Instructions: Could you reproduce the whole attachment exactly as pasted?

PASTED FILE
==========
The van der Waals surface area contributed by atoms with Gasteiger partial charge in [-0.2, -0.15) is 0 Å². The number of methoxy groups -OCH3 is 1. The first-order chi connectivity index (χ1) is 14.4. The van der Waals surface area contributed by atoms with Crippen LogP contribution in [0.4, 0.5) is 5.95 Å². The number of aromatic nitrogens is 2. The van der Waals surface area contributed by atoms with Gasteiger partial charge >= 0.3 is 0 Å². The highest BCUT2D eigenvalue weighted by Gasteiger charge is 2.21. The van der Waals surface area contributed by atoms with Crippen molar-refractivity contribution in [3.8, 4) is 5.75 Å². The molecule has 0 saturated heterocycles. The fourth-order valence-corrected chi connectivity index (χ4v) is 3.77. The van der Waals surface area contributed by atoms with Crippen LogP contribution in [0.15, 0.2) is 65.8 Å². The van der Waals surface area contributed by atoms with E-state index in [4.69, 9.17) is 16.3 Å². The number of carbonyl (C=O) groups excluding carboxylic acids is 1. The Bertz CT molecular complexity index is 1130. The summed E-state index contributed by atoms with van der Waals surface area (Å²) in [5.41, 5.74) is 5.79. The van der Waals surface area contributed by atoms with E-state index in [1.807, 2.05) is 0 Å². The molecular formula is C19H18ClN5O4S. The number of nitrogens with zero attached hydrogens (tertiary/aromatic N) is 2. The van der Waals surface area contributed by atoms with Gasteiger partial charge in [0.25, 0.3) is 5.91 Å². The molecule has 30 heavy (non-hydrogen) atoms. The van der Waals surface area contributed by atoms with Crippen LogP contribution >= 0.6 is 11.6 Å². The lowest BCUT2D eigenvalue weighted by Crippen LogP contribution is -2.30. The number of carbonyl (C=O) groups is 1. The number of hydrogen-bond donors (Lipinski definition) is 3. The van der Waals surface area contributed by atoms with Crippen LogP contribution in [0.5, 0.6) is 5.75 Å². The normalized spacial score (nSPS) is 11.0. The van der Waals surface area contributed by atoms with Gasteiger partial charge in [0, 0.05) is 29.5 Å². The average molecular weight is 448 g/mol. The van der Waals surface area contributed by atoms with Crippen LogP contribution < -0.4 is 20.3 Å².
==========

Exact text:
The van der Waals surface area contributed by atoms with Gasteiger partial charge in [-0.2, -0.15) is 0 Å². The number of methoxy groups -OCH3 is 1. The first-order chi connectivity index (χ1) is 14.4. The van der Waals surface area contributed by atoms with Crippen LogP contribution in [0.4, 0.5) is 5.95 Å². The number of aromatic nitrogens is 2. The van der Waals surface area contributed by atoms with Gasteiger partial charge >= 0.3 is 0 Å². The highest BCUT2D eigenvalue weighted by Gasteiger charge is 2.21. The van der Waals surface area contributed by atoms with Crippen molar-refractivity contribution in [3.8, 4) is 5.75 Å². The molecule has 0 saturated heterocycles. The fourth-order valence-corrected chi connectivity index (χ4v) is 3.77. The van der Waals surface area contributed by atoms with Crippen LogP contribution in [0.15, 0.2) is 65.8 Å². The van der Waals surface area contributed by atoms with E-state index in [4.69, 9.17) is 16.3 Å². The number of carbonyl (C=O) groups excluding carboxylic acids is 1. The Bertz CT molecular complexity index is 1130. The summed E-state index contributed by atoms with van der Waals surface area (Å²) in [5.41, 5.74) is 5.79. The van der Waals surface area contributed by atoms with E-state index in [1.807, 2.05) is 0 Å². The molecular formula is C19H18ClN5O4S. The number of nitrogens with zero attached hydrogens (tertiary/aromatic N) is 2. The van der Waals surface area contributed by atoms with Gasteiger partial charge in [0.25, 0.3) is 5.91 Å². The molecule has 30 heavy (non-hydrogen) atoms. The van der Waals surface area contributed by atoms with Crippen LogP contribution >= 0.6 is 11.6 Å². The lowest BCUT2D eigenvalue weighted by Crippen LogP contribution is -2.30. The number of carbonyl (C=O) groups is 1. The number of hydrogen-bond donors (Lipinski definition) is 3. The van der Waals surface area contributed by atoms with Crippen LogP contribution in [0.5, 0.6) is 5.75 Å². The normalized spacial score (nSPS) is 11.0. The van der Waals surface area contributed by atoms with Gasteiger partial charge in [0, 0.05) is 29.5 Å². The average molecular weight is 448 g/mol. The van der Waals surface area contributed by atoms with Crippen LogP contribution < -0.4 is 20.3 Å².